2. Walaupun konverter di atas bukan ditujukan untuk mengisi baterai lithium, namun konverter ini bisa diatur sehingga maksimum tegangannya 42V. Sayangnya nggak ada 'auto off'. Melihat banyak artikel dari mbah Google, katanya tidak disarankan untuk mengisi baterai lithium dalam posisi ini (42V tanpa 'cut-off').
  3. Karena resiko di atas, saya menggunakan pengukur Wh (Watt-Hour). Jadi, bisa monitor berapa banyak 'tenaga' yang sudah masuk ke baterai.

Harganya sejauh ini bersaing dengan harga PLN-nya negara maju:

Solar Charging for Electric Bike

Thanks to absolute bargain I found from gumtree, now I can charge my electric bike battery using solar panel. Unfortunately, I can’t find any suitable charger system off-the-shelf. My requirement:

  1. MPPT (with booster) to charge e-bike battery directly from the solar panel. In my case, 12V solar panel to charge 36V lithium battery (Panasonic cells).
  2. Cost of the total system (solar panel plus chargers). If the whole system cost way too high ($/kWh of its lifetime), I’d rather charge them from the grid.

The closest one I got so far is but the price is a bit steep for me (must order the custom voltage for me). I'll put this on the back-burner when everything else fails :).

So, my idea #1 so far:

1. Solar Panel, 12V 80W (it only cost me AUD110!!);
2. DC-DC converter, CVCC (constant voltage constant current) (Ref #1 below);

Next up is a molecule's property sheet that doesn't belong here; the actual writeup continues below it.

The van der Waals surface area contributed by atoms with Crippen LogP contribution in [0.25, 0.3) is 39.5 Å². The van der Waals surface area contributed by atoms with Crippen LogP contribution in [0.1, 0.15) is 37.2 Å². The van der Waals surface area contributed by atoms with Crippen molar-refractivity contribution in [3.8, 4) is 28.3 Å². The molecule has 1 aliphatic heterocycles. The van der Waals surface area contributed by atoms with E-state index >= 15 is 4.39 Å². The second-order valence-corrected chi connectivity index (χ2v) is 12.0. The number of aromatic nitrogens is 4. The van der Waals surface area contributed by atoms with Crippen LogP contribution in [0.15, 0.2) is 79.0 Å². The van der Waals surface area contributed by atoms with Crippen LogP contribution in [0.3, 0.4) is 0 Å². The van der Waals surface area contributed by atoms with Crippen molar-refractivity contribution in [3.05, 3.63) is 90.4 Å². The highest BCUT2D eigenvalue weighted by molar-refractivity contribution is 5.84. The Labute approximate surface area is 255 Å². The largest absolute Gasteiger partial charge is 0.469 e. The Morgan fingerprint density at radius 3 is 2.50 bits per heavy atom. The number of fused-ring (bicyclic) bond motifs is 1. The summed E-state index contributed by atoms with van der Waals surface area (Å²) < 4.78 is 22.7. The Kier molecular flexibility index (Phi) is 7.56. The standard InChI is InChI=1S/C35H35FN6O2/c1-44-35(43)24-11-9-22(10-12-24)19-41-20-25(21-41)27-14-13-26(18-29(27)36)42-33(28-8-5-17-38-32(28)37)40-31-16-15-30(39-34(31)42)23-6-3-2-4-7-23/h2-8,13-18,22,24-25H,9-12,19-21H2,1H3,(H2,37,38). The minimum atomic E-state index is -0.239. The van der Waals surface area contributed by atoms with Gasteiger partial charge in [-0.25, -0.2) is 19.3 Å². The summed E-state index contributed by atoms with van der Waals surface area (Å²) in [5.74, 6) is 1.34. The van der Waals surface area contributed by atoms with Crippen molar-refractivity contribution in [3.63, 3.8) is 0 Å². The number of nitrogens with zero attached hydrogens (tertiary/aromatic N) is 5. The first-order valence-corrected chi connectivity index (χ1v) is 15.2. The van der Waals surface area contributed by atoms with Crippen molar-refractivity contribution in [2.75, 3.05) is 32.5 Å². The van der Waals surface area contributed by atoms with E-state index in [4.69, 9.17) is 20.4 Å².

3. Ah and Wh meter (Ref #2 below);
4. eBike battery (mine is 36V 11.6Ah with Panasonic cells)

Reasoning behind my selection:

  1. There is no MPPT in the DC-DC converter above. However, considering the cheap as chips unit, and plenty of 'oomph' in my solar panel, me think this should be OK.
  2. It's not a dedicated lithium charger. Although I can set the CV (Constant Voltage) to 42V, I'm not sure what is the degrading effect of leaving 'trickle' (float) charge at 42V. Reading many articles regarding 'float' charge of lithium batteries, I've come to conclusion "simply don't do it". Although, from my experience with the supplied charger, once it's topped up to 42V, it stays in this state for a long time. When I left the battery unused (after full top-up) for almost 2 days, the voltage is still 41-ish volt.
  3. Due to unknown risk above, I've decided to use the Ah (complete with Wh) meter. So I can monitor the charging accurately.

My idea #2 is to buy el-cheapo 12V to 240V inverter and use my supplied charger. However, I like the idea setting the charging current of idea #1 :).

Cost so far:

Not too bad. Definitely comparable to my grid-connected charger. Figures maybe optimistic (as in, the ability to charge everyday) :).

Results? Well, I need to wait until I get the converter first!